Happy World Poetry Day! To celebrate, I’d like to share how leaders in the SEO field are applying the dynamics of poetry to search engine AI.
Bill Slawski, a guru in the SEO community and founder of SEO by the Sea, lends insight into how this future is beginning to play out:
“Creating and understanding poetry requires an ability to grasp concepts and relationships between words that might elude computers, but are often easier for humans to handle and understand. A first step toward that level of understanding is understanding the context of a query, an answer to a question that takes into consideration not only all of the words that might be contained within that query, but also past experiences – past questions that might be similar in nature that a computer has hints to from previous searches within its memory – the query sessions performed by others, and the answers that searchers seemed satisfied with when performing those searches.”
Slawski’s comment made me realize how we write poetry is also how we write for the Web. Web content often needs to be short and concise with keywords that grab your audience the same way as in poetry.
When Google hired noted futurist and leader in AI development Ray Kurzweil as their director of engineering in 2012, he already had co-invented patented programs that read and write poetry.
As Slawski pointed out on his blog discussing Kurzweil’s poetry patents, “Part of what he is working on is to get computers to talk like humans. If a computer can create poetry, it can tell what a page is ‘about.’”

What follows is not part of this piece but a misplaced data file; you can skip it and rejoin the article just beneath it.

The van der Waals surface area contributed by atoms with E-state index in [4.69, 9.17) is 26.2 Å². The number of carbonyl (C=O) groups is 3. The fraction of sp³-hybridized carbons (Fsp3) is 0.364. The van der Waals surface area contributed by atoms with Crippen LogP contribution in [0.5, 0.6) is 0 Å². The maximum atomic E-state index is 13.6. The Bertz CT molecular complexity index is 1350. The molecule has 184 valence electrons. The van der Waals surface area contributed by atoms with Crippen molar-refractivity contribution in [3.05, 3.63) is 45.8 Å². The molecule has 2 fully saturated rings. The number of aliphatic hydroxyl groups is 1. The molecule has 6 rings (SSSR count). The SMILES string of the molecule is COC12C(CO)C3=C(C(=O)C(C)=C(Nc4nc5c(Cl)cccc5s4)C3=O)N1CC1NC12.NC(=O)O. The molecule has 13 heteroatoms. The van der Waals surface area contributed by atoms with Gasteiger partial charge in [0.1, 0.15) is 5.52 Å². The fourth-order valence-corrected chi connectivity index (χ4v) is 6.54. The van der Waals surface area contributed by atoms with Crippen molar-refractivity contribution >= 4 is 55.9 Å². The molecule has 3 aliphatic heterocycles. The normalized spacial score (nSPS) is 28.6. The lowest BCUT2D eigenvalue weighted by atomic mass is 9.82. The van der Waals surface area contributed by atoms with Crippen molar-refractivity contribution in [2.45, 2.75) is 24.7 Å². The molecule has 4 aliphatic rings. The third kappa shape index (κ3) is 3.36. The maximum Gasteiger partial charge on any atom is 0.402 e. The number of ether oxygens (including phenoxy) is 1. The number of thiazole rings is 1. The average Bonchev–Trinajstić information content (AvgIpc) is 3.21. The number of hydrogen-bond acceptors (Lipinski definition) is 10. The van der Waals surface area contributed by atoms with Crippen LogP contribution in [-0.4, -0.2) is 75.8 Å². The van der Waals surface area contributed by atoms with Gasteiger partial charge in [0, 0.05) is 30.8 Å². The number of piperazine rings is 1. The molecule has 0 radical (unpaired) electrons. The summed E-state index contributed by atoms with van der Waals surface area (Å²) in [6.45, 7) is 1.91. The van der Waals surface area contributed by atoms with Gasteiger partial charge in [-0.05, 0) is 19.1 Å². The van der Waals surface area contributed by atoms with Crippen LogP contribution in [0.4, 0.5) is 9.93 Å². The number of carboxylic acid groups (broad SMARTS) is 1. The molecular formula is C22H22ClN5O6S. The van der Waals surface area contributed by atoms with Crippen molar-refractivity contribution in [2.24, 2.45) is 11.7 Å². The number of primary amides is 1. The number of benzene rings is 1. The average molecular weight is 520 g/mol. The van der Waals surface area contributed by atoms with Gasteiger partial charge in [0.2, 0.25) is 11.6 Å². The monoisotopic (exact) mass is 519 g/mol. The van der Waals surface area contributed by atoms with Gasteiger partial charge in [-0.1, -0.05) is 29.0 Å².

In an interview with Keith Kleiner, founder of Singularity Hub, Kurzweil talked about his work at Google, saying “My project is to actually get the computers, Google computers, to understand natural language, not just do search and answer questions based on links and words, but actually understand the semantic content. That’s feasible now.”
He also explained why Google was his choice as the best place to develop these more intuitive AI. “The resources I would need were uniquely at Google,” Kurzweil said. “For example, the knowledge graph which has 700 million different concepts and billions of relationships between those concepts. That’s something you need to do what I’m doing at Google which is understanding natural language and that’s not something you can create on your own.”
While Google is studying how the poetry of natural language applies to search algorithms, Google’s search has already inspired a poetry all its own. I came across a fun project called Google Poetics that shares screenshots of Google’s recommended searches with thought-provoking results. I was surprised how well they work as poems. Here are some of my favorites shared on the site:
The future of SEO is looking rather poetic, bridging the gap between the abstract, ethereal human mind and the literal, clinical data storage of a computer. By teaching search engines to read between the lines, Google is developing a sense of the deeper meaning behind our queries.
Katie Manry is a freelance writer and editor in Tampa Bay, FL. Connect with Katie on Google+.